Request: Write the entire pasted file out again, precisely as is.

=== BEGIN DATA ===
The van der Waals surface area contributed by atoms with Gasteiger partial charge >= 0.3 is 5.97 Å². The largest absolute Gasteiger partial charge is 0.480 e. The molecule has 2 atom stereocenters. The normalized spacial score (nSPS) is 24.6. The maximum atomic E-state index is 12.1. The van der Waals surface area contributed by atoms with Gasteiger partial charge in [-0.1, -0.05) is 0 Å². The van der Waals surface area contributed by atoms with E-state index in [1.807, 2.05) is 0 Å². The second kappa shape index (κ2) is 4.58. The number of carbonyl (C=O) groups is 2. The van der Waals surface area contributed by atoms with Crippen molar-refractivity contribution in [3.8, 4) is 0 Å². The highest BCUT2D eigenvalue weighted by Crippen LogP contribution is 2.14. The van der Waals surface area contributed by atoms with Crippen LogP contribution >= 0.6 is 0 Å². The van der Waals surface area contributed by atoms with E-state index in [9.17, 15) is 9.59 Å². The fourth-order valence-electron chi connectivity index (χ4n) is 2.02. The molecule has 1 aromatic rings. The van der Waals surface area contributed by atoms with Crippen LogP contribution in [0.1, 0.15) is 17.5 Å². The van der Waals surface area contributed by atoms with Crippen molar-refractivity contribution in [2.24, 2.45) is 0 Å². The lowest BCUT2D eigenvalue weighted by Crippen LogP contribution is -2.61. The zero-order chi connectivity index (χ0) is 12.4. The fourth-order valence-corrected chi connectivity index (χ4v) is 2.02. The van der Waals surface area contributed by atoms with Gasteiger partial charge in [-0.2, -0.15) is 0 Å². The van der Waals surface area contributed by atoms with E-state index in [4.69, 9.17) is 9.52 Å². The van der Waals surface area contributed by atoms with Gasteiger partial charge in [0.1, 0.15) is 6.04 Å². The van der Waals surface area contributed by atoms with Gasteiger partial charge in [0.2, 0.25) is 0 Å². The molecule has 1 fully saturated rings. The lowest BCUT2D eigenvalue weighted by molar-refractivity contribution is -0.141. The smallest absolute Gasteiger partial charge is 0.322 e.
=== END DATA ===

The van der Waals surface area contributed by atoms with Gasteiger partial charge >= 0.3 is 5.97 Å². The largest absolute Gasteiger partial charge is 0.480 e. The molecule has 2 atom stereocenters. The normalized spacial score (nSPS) is 24.6. The maximum atomic E-state index is 12.1. The van der Waals surface area contributed by atoms with Gasteiger partial charge in [-0.1, -0.05) is 0 Å². The van der Waals surface area contributed by atoms with E-state index in [1.807, 2.05) is 0 Å². The second kappa shape index (κ2) is 4.58. The number of carbonyl (C=O) groups is 2. The van der Waals surface area contributed by atoms with Crippen molar-refractivity contribution in [3.8, 4) is 0 Å². The highest BCUT2D eigenvalue weighted by Crippen LogP contribution is 2.14. The van der Waals surface area contributed by atoms with Crippen LogP contribution >= 0.6 is 0 Å². The van der Waals surface area contributed by atoms with E-state index in [9.17, 15) is 9.59 Å². The fourth-order valence-electron chi connectivity index (χ4n) is 2.02. The molecule has 1 aromatic rings. The van der Waals surface area contributed by atoms with Crippen LogP contribution in [0.1, 0.15) is 17.5 Å². The van der Waals surface area contributed by atoms with Crippen molar-refractivity contribution in [2.24, 2.45) is 0 Å². The lowest BCUT2D eigenvalue weighted by Crippen LogP contribution is -2.61. The zero-order chi connectivity index (χ0) is 12.4. The fourth-order valence-corrected chi connectivity index (χ4v) is 2.02. The van der Waals surface area contributed by atoms with Gasteiger partial charge in [-0.2, -0.15) is 0 Å². The van der Waals surface area contributed by atoms with E-state index in [4.69, 9.17) is 9.52 Å². The van der Waals surface area contributed by atoms with Gasteiger partial charge in [0.1, 0.15) is 6.04 Å². The van der Waals surface area contributed by atoms with Gasteiger partial charge in [0.2, 0.25) is 0 Å². The molecule has 1 fully saturated rings. The lowest BCUT2D eigenvalue weighted by molar-refractivity contribution is -0.141. The smallest absolute Gasteiger partial charge is 0.322 e.